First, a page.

Wonders of the Everyday – Dorothy Wordsworth
This blog is yet to look at the life and works of that sometimes under-appreciated but nonetheless literary resident of Dove Cottage, Dorothy Wordsworth. For the first time, the Wordsworth Trust has an exhibition solely dedicated to Dorothy – if you haven’t already seen the ‘Wonders of the Everyday’, it is open until 5th January and contains a huge variety of rarely-seen material. The Journal is contained within four tiny volumes (the fifth has been lost) and has recently been placed on the UNESCO UK Memory of the World Register.
One year younger than her more famous sibling, Dorothy was the only girl in a family of four boys and after her mother died when she was six, she only rarely saw her brothers. Dorothy was a prolific letter-writer and diarist, and it is thanks to her Grasmere Journals that we know what life in Dove Cottage was really like for the Wordsworths. It was not only William (referred to hereafter as ‘Wm’) and Dorothy who lived together in Grasmere; their brother John also spent several weeks and months sharing the small cottage with his siblings, and in 1802 they are joined by Wm’s new wife and childhood friend, Mary Hutchinson (MH).
What we now called the Grasmere Journals were never intended for publication – Dorothy states the reasons for keeping a journal as ‘so that I will not quarrel with myself’ and ‘to give Wm pleasure by it.’ Although she was not celebrated as a writer during her own lifetime, her extraordinary sensitivity and responsiveness to art and nature were remarked upon by those who knew her. Thomas De Quincey, friend of the Wordsworths and subsequent tenant of Dove Cottage, observed that:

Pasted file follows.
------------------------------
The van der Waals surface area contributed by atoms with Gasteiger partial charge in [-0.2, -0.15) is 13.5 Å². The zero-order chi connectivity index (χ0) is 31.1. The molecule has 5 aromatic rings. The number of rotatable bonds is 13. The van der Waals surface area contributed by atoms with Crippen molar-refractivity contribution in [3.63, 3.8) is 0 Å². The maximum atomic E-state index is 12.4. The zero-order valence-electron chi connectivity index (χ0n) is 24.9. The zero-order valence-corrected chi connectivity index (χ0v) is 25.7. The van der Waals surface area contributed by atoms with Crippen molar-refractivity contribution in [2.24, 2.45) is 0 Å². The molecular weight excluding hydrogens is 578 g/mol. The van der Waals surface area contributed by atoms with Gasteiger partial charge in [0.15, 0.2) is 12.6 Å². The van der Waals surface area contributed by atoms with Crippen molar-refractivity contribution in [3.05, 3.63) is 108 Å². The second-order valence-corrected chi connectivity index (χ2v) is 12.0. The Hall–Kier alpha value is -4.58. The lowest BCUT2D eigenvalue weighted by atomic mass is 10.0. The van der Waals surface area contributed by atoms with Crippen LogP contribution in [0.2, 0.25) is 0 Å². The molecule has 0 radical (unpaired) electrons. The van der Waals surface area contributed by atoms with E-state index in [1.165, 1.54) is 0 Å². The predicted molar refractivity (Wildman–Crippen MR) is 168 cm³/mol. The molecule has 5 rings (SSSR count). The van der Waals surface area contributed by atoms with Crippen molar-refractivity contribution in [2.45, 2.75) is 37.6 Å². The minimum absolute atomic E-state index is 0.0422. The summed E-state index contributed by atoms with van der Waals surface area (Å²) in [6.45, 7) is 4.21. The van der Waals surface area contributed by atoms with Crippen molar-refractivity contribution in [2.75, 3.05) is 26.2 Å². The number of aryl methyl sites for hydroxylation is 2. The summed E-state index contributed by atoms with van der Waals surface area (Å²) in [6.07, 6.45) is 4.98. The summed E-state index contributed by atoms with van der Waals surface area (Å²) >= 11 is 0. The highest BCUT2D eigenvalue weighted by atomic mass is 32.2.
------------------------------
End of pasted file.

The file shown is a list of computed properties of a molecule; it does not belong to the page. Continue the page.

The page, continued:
‘Her eyes were not soft nor, were they fierce or bold; but they were wild and startling, and hurried in their motion. Her manner was warm and even ardent; her sensibility seemed constitutionally deep; and some subtle fire of impassioned intellect apparently burned within her’.
Samuel Taylor Coleridge, who perhaps was even a little in love with his close friend’s sister, noted that, whilst she was not startlingly beautiful, ‘her eye watchful in minutest observation of nature’ and ‘her information various.’
In 1897, 52 years after her death at the age of 84, William Angus Knight first published an edited version of Dorothy’s Journal, and it has been a puzzle and a joy to its readers ever since. Here is Dorothy’s entry from this day, 213 years ago:
Friday, 17th October 1800
A very fine grey morning. The swan hunt. Sally working in the garden. I walked round the lake between ¼ past 12, and ½ past one – wrote to MH. After dinner I walked to Lloyds – carried my letters to Miss N and MH. The Lloyds not in – I waited for them. Charles not well. Letters from MH, Biggs & John. In my walk in the morning, I observed Benson’s honey-suckles in flower, & great beauty. It was a very fine mild evening. Lloyd’s servants came with me to Parkes. I found Wm at home, where he had been almost ever since my departure – Coleridge had done nothing for the L. B. Working hard for Stuart. Glow-worms in abundance.